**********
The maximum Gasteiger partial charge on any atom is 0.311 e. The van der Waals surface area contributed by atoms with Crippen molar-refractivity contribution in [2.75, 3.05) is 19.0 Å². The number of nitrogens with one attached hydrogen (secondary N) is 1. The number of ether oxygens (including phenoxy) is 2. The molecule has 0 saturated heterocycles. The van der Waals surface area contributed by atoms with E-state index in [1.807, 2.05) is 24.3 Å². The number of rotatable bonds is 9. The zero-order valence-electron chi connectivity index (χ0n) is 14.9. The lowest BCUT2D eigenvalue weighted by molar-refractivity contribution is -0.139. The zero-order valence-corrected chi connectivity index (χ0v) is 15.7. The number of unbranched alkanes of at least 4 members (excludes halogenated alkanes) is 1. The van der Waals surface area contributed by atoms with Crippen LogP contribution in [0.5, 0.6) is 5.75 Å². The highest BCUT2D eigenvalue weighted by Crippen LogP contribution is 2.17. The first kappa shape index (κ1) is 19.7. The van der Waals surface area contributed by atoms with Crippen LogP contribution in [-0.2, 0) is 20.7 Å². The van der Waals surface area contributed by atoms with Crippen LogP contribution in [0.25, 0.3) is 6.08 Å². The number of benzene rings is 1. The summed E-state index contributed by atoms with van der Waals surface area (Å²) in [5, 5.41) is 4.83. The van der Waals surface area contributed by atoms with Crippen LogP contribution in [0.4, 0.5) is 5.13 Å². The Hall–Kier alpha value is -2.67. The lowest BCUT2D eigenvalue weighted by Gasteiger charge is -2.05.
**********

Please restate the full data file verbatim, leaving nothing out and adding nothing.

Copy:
The maximum Gasteiger partial charge on any atom is 0.311 e. The van der Waals surface area contributed by atoms with Crippen molar-refractivity contribution in [2.75, 3.05) is 19.0 Å². The number of nitrogens with one attached hydrogen (secondary N) is 1. The number of ether oxygens (including phenoxy) is 2. The molecule has 0 saturated heterocycles. The van der Waals surface area contributed by atoms with E-state index in [1.807, 2.05) is 24.3 Å². The number of rotatable bonds is 9. The zero-order valence-electron chi connectivity index (χ0n) is 14.9. The lowest BCUT2D eigenvalue weighted by molar-refractivity contribution is -0.139. The zero-order valence-corrected chi connectivity index (χ0v) is 15.7. The number of unbranched alkanes of at least 4 members (excludes halogenated alkanes) is 1. The van der Waals surface area contributed by atoms with Crippen LogP contribution in [0.5, 0.6) is 5.75 Å². The highest BCUT2D eigenvalue weighted by Crippen LogP contribution is 2.17. The first kappa shape index (κ1) is 19.7. The van der Waals surface area contributed by atoms with Crippen LogP contribution in [-0.2, 0) is 20.7 Å². The van der Waals surface area contributed by atoms with Crippen LogP contribution in [0.25, 0.3) is 6.08 Å². The number of benzene rings is 1. The summed E-state index contributed by atoms with van der Waals surface area (Å²) in [5, 5.41) is 4.83. The van der Waals surface area contributed by atoms with Crippen LogP contribution in [0.4, 0.5) is 5.13 Å². The Hall–Kier alpha value is -2.67. The lowest BCUT2D eigenvalue weighted by Gasteiger charge is -2.05.